Replacing Existing Systems and Enhancing Capability
The South Korean armed forces have begun taking delivery of new, locally-developed self-propelled anti-aircraft guns (SPAAG) and K16 general purpose machineguns (GPMG) as part of their modernisation efforts.
The Defense Acquisition Program Administration (DAPA) said in a 15 December statement that the military has started field operations with the 30mm short-range air-defence system, intended to gradually replace the 20mm M167 VULCAN Air Defense Systems (VADS) in South Korean service for over 40 years. DAPA noted the new SPAAG will gradually enter service with the Army, Air Force, and Marine Corps over the next 10 years.
It is unclear how many examples of the new system – based on the Hyundai Rotem K808 8×8 armoured vehicle – have been ordered, but DAPA revealed the SPAAG was developed in 2015-2019 under a KRW55 billion (€41.1 million) project. It is being mass-produced under a KRW250 billion contract awarded to Hanwha Defense last year.
The new SPAAG, which features a turret armed with a pair of stabilised and podded 30mm autocannon, has been designed to bolster the army’s capability to engage aerial targets at low altitudes and to provide mobile and localised air defence support for ground troops, says DAPA.
The agency noted the system is not only more accurate than VADS, but also that its range of over 3km is 160% more than that of its predecessor. Moreover, the new SPAAG, which is equipped with an EO/IR system enabling automatic day/night target tracking, reduces the number of military personnel required to operate anti-aircraft systems. For instance, DAPA pointed out only 18 personnel are required for company-level operations, compared with 48 for VADS.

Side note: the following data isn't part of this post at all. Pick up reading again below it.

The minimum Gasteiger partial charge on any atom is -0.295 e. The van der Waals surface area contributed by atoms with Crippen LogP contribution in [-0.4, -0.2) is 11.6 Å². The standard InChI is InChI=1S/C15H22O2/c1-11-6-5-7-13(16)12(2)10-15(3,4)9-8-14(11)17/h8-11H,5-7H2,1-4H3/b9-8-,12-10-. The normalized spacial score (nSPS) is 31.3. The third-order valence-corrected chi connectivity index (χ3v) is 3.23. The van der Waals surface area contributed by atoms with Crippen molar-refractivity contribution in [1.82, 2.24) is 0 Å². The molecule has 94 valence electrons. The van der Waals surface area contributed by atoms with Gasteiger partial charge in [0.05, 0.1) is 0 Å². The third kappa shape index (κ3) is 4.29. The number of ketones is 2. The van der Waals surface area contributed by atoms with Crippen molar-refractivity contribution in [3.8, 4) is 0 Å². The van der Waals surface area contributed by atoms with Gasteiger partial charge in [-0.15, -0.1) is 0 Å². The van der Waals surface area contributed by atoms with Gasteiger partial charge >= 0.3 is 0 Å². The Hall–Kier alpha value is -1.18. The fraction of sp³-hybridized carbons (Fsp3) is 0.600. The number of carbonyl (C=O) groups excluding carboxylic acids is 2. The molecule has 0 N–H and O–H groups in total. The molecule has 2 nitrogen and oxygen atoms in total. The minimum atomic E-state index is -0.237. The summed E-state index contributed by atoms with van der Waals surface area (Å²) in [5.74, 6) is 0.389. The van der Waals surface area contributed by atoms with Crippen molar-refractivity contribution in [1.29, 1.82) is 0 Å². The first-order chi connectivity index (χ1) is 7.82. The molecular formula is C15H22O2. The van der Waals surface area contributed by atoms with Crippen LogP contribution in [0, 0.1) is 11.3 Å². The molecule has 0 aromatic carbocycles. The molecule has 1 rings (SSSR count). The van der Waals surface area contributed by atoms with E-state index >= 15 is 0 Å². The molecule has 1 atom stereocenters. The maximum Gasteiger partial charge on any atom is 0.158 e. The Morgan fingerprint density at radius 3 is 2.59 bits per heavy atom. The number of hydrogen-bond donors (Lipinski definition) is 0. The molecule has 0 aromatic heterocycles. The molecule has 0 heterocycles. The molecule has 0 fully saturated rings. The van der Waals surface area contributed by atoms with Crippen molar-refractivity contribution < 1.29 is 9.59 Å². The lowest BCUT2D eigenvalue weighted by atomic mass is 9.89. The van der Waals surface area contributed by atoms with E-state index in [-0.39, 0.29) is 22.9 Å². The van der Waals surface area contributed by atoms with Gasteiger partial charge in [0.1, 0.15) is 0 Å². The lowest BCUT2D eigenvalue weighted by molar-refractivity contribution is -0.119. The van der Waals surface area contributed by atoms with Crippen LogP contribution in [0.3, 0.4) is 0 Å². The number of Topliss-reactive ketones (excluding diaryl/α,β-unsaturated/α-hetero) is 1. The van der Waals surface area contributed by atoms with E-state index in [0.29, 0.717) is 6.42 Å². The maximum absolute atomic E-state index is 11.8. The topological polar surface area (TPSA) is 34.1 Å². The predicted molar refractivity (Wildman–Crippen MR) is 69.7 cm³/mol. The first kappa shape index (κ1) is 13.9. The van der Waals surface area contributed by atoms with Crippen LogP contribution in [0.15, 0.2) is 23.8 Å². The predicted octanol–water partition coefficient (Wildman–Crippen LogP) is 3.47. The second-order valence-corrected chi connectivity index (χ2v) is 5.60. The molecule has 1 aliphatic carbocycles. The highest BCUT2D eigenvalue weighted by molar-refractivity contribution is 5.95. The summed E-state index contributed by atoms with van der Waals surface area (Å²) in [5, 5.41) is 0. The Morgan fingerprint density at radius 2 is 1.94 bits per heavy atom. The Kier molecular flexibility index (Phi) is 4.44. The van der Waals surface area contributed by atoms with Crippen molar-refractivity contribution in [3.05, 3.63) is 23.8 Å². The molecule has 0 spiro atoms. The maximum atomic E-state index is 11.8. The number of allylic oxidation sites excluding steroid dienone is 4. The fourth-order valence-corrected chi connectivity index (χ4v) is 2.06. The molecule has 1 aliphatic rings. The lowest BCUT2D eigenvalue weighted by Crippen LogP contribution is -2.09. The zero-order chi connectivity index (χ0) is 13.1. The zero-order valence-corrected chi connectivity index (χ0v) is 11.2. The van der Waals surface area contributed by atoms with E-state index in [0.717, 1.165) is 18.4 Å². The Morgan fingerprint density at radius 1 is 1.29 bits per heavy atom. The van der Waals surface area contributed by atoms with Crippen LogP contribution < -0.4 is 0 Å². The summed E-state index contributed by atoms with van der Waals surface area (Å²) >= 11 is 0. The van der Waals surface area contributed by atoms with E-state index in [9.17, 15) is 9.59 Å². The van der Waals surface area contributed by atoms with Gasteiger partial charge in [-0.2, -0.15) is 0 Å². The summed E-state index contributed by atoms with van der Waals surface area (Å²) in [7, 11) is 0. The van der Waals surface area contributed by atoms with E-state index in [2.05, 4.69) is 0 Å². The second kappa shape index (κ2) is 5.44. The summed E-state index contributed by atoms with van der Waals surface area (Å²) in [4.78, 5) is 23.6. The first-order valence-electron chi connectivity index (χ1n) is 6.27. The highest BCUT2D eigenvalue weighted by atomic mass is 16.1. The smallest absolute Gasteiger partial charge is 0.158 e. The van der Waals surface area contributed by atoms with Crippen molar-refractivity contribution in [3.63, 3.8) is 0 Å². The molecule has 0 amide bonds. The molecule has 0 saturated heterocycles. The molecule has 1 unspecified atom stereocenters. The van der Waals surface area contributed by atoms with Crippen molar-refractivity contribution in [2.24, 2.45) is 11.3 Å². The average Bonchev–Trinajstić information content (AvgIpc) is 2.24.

South Korea also has plans to export the new system, which can be integrated into a wider air defence network.
Meanwhile, local company SNT Motiv announced on 15 December it had begun deliveries of new K16-series 7.62mm machineguns to the South Korean military, to replace M60 GPMGs, in service for decades. The move is part of a contract announced in July that will see three different variants of the weapon fielded: a ‘basic type’ (K-16), for use by infantry platoons; a ‘co-axial type’ (K16E), for mounting inside tanks or IFV turrets; and a pintle-mounted ‘crew type’ (K16D), for use on armoured vehicles, helicopters, and ships.
According to DAPA, all four South Korean services are expected to be fielding K16-series guns by 2024. The agency also stated the K16s, which are being supplied with thermal imagery scopes from local company EO System, will also replace the 5.65 mm K3 light machinegun. It noted that the new gun has twice the destructive power of the K3, is more reliable, and has a 30% greater operational range
Gabriel Dominguez reporting for MON